Thompson was asked during a recent media session whether he wants to remain with the Warriors when his first unrestricted free agency rears around in 2019. His answer, according to The San Jose Mercury-News’ Mark Medina: “Absolutely,” he said. “Playing for one team your whole career is definitely special. Only so many guys have done it in professional sports, so it’ll be a goal of mine. Hopefully it all works out.” “It’s so far away. Anything I can do to stay with the Warriors is first and foremost. God willing, it happens. If not, I don’t even think about that.”
But Thompson — who just muttered “probably” and walked off when asked if he expected free agency questions this weekend — doesn't seem interested in stoking any flames that'll produce more attention for himself. “Reason why he's going to get those questions is because of his skill,” Durant said. “He knows how to handle himself. He knows who he is. He has his own identity. He'll field those questions perfectly and answer them the right way.”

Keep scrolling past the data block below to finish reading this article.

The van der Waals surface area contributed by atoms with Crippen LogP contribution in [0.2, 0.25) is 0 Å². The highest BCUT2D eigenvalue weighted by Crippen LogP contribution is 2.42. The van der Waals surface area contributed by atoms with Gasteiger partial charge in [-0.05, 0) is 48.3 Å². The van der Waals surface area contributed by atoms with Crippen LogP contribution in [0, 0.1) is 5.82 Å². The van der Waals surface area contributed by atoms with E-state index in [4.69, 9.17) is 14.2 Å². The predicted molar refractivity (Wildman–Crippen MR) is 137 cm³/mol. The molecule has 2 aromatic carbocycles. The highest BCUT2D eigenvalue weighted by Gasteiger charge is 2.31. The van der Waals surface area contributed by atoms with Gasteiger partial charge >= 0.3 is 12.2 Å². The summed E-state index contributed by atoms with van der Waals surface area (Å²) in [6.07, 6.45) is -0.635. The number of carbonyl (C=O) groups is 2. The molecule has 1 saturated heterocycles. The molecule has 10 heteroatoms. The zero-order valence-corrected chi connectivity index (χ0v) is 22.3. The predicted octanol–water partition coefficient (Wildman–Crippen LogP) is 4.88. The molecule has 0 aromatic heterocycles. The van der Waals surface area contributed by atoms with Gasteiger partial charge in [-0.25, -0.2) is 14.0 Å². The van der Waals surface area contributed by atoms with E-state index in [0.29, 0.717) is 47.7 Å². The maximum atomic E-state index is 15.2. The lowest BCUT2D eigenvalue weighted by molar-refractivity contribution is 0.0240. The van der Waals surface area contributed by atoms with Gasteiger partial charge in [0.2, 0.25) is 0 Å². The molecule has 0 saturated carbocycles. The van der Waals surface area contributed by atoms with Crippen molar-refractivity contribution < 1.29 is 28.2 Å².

“He’s certainly shown his worth here,” Warriors general manager Bob Myers said, via Medina. “It’s pretty undeniable how important he is. There’s not a lot of guys that can do what he does and be as humble and selfless as he is.”
A large part of what fuels the chatter is the perception of obtainability. Until there's any kind of public clue that Thompson would even entertain the idea of moving elsewhere, it's hard for people to rationally speculate. “Klay's going to be a friend for life,” Durant said. “Don't matter who he play for or what decision he makes. Obviously, if a guy asks what I think about a situation, I'll give him what I experienced. But he's a guy who is going to make a decision on his own. He said he wants to be here, just gotta trust his word. Let him do his thing.”
The answer was as predictable as Klay Thompson draining an open shot. The question was whether he wants to stay with the Warriors when he becomes an unrestricted free agent in 2019. “Absolutely,” he said. “Playing for one team your whole career is definitely special. Only so many guys have done it in professional sports, so it’ll be a goal of mine. Hopefully it all works out.”
Klay Thompson declined to revisit that topic this week. But ever since being drafted by the Warriors in 2011, he has selflessly viewed things through blue-and-gold-colored glasses. “It’s so far away,” Thompson said of his pending free agency. “Anything I can do to stay with the Warriors is first and foremost. God willing, it happens. If not, I don’t even think about that.”
Anthony Slater: -Will Klay Thompson gun for the All-Star MVP in his hometown? "Got a lot of competition, a lot of LA guys." -Does he expect free agency questions down there? "Probably"